The 1990s was a great decade for the proliferation of supercars. Suddenly, all sorts of manufacturers big and small decided to produce cars that were previously built by a small group of Italian companies. For every McLaren F1, there was at least two more that languished in obscurity. Here are some of your favorites.
We can forgive you for not knowing the R390 existed. Just two road-going examples were built to satisfy Le Mans homologation rules, each powered by a twin-turbo V8. One is owned by Nissan, and the other is in the hands of a private collector.
Though it may look like a 911 with a bodykit, the Ruf CTR2 is one serious machine. With a a 520-horsepower twin-turbo flat-six on deck, it could put up some seriously impressive numbers.
Yamaha's experience as a supplier in F1 led them to come up with the OX99-11. Built with radical F1 tech, a tandem cockpit seating arrangement, and a V12 engine, it was very, very cool. Sadly, it never went into production (Yamaha couldn't justify putting an $800,000 car on sale in the middle of a recession), so just three prototypes were built.
Lotus built eight Elise GT1s in total to go racing in Le Mans. In order to be eligible, one of those cars was made road-legal. It features a twin-turbo 6.0-liter version of the C4 Corvette's LT5 V8.
With two sets of gullwing doors and a mid-mounted Mercedes-sourced V12 connected to a manual transmission, we're shocked the 112i fell into obscurity. Its only claim to fame was being featured in the video game Need for Speed II.
The EB110 is, in essence, the Bugatti Veyron's predecessor, sporting a quad-turbo V12 connected to a good old fashioned manual transmission. The high-spec SS version could get to 60 mph in less than three seconds.
The front-engine Panoz Esperante GTR-1 is one of the most unusual race cars of the 1990s. Panoz produced two road cars to homologate the GTR-1 for racing, though the company will for a little under $1 million.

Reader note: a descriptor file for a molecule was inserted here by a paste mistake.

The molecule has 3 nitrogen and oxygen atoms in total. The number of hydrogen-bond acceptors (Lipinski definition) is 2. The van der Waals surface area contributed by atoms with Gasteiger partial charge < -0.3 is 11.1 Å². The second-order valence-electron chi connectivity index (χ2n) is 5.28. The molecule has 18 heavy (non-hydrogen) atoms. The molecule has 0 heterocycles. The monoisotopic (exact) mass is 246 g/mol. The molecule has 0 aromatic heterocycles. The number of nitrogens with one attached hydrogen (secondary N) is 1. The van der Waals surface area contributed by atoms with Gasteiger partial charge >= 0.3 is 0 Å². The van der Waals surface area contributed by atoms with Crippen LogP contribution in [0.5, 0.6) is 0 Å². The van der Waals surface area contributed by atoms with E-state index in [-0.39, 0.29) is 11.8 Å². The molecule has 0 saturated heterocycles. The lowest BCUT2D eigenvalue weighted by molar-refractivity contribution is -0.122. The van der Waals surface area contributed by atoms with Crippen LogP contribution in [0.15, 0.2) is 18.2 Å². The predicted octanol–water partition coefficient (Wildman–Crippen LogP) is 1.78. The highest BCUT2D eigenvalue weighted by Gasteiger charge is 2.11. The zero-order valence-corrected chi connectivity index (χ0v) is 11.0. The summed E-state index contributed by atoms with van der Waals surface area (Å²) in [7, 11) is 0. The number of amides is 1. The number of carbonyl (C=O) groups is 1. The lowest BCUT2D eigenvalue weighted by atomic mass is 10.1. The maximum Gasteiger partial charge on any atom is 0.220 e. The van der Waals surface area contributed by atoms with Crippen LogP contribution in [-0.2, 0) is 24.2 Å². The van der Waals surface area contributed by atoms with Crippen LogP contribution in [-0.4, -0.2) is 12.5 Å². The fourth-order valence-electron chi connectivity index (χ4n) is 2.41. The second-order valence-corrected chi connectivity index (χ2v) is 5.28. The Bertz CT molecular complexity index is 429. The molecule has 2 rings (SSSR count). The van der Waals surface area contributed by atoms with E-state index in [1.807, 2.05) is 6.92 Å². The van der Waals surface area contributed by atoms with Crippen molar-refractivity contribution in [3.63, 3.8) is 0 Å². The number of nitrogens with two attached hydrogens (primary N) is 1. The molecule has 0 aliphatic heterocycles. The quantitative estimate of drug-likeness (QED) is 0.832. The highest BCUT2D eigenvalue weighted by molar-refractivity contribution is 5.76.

How much is too much? The TVR Cerbera Speed 12 was deemed too fast to sell to the general public, so only one road going prototype was produced. Its V12 produced around 800 horsepower and "terrifying."
You might not consider the NISMO 400R a supercar in the same way a Lamborghini Countach is considered a supercar, but it's serious performance merits inclusion on this list. Its 2.8-liter straight-six was massaged to produce 400 horsepower and featured aerodynamics like Nissan's Le Mans race cars.
For a brief period in the late-1990s, Aston Martin built the most powerful car in the world, the . The company added two superchargers to its familiar V8 to produce 600 horsepower, and added all sorts of racing inspired chassis upgrades. As powerful as it is bizarre.
Everyone knows about the Le Mans-dominating Porsche 962, yet the road going version built by Dauer relishes in obscurity. That's odd, because this street car allowed Porsche to win Le Mans in 1993 with a Dauer 962, thanks to a loophole. Perhaps people associate that victory with the older 962.
The Mosler Consulier GTP and its Intruder and Raptor variants are some of the strangest supercars ever built. Even though it looks like a cheap kit car, it has a carbon kevlar body and handles beautifully.
Another oddball from the GT era in sports car racing is the Lister Storm, which brought back the famous Lister name for a race car and a handful of matching street cars. Just four of these Jaguar V12-powered four-seaters were built.
For the followup to its W8 Twin Turbo, Vector turned to Lamborghini for an engine and this is the result, the M12. If a Diablo is too common for you, and you really want your supercar with Miata turn signals, the Vector M12 is the way to go.
No, what you're looking at above isn't a badly modified Lamborghini Diablo. It's the Cizeta-Moroder V16T, a 16-cylinder Italian oddball. A bit of trivia, the T doesn't stand for Turbo, as many suspect, but it stands for Transverse, as that's how the engine was mounted behind the driver. The reason it looks like the Diablo is because it was designed by the same man, Marcello Gandini. And yes, it was partially funded by legendary producer Giorgio Moroder. It doesn't get more supercar than this.